Media Alert: The USGS is calling all dead butterflies and moths in six states
Citizens in six mid-U.S. states are being asked to mail in deceased butterflies, moths, and skippers to help U.S. Geological Survey scientists establish a Lepidoptera Research Collection (LRC). The pilot study for this citizen science invitation includes six states: Alabama, Georgia, Kansas, Nebraska, Oklahoma, and Texas.
These specimens will help USGS scientists identify contaminants and environmental factors which may be contributing to the decline of insect populations. Citizen participation will ensure enough specimens throughout the nation are available to answer research questions.
The DEADline is November 1, 2023.
"There are some questions that can't effectively be answered without help from a lot of people. It's what makes citizen science so special and valuable,” said Julie Dietze, USGS scientist-in-charge of the effort. "Collections like this one are important because they have the potential to provide scientists now, and 20 years from now, access to specimens. Without the specimens it will be far more difficult to answer questions related to contaminants and environmental health."
The citizen science pilot began in April of 2023 and based on the response and number of specimens received so far, the collection efforts may continue beyond November into 2024. The LRC will be made available to all scientists within the USGS to conduct research. States included in the pilot study were selected based on at least one of three factors: 1. Locality relative to the migration pathway of the Monarch butterfly 2. Presence of Confined Animal Feeding Operations (CAFOs), and 3. Locality relative to the Corn Belt.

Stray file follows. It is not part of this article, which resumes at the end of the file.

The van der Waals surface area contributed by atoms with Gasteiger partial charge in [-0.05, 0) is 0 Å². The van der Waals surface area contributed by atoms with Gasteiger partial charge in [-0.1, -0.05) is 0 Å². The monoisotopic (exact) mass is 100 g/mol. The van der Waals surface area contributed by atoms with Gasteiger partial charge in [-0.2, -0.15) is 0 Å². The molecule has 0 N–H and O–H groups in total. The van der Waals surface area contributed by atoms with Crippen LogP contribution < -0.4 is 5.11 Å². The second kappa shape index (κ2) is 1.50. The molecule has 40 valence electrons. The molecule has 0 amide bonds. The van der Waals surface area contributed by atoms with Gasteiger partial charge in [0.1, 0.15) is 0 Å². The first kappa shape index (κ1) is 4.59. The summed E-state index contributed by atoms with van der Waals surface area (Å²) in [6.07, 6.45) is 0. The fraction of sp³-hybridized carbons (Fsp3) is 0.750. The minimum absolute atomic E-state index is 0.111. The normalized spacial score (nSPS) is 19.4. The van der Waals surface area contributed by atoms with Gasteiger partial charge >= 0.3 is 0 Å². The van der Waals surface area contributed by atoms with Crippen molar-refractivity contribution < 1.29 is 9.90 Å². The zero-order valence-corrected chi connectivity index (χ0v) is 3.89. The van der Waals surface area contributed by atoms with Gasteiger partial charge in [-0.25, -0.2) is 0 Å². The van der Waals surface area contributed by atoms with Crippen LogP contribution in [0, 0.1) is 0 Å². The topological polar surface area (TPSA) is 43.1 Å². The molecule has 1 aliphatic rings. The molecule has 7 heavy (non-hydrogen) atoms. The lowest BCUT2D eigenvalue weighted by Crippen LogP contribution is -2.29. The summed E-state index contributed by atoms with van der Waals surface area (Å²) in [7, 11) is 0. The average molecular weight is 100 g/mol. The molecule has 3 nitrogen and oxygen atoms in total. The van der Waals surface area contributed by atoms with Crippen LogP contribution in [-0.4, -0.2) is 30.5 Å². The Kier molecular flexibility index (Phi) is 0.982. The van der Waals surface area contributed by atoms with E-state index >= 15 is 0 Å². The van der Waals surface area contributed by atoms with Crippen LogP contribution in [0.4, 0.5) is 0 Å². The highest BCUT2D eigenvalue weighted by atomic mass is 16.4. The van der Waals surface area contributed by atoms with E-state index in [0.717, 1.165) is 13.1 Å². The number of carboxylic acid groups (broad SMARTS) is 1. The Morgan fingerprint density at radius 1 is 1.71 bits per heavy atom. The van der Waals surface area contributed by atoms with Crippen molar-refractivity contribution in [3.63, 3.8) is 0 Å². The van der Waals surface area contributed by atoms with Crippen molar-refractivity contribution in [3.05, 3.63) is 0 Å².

The USGS Environmental Organic Chemistry (EOC) unit, located at the USGS Kansas Water Science Center, will specifically be looking at the occurrence of antibiotics, pesticides, hormones, and mycotoxins in Lepidoptera.
Citizens can mail their specimens to:
1217 Biltmore Drive
Lawrence, KS 66049
Learn more about the call to action by viewing the flyer here:
All specimens submitted as part of the Lepidoptera Research Collection will be added to the USGS Research Scientific Collections (ReSciColl) database. The ReSciColl database is a product of the National Geological and Geophysical Data Preservation Program (NGGDPP). ReSciColl started in 2007 and is comprised of more than 3.5 million items from collections.
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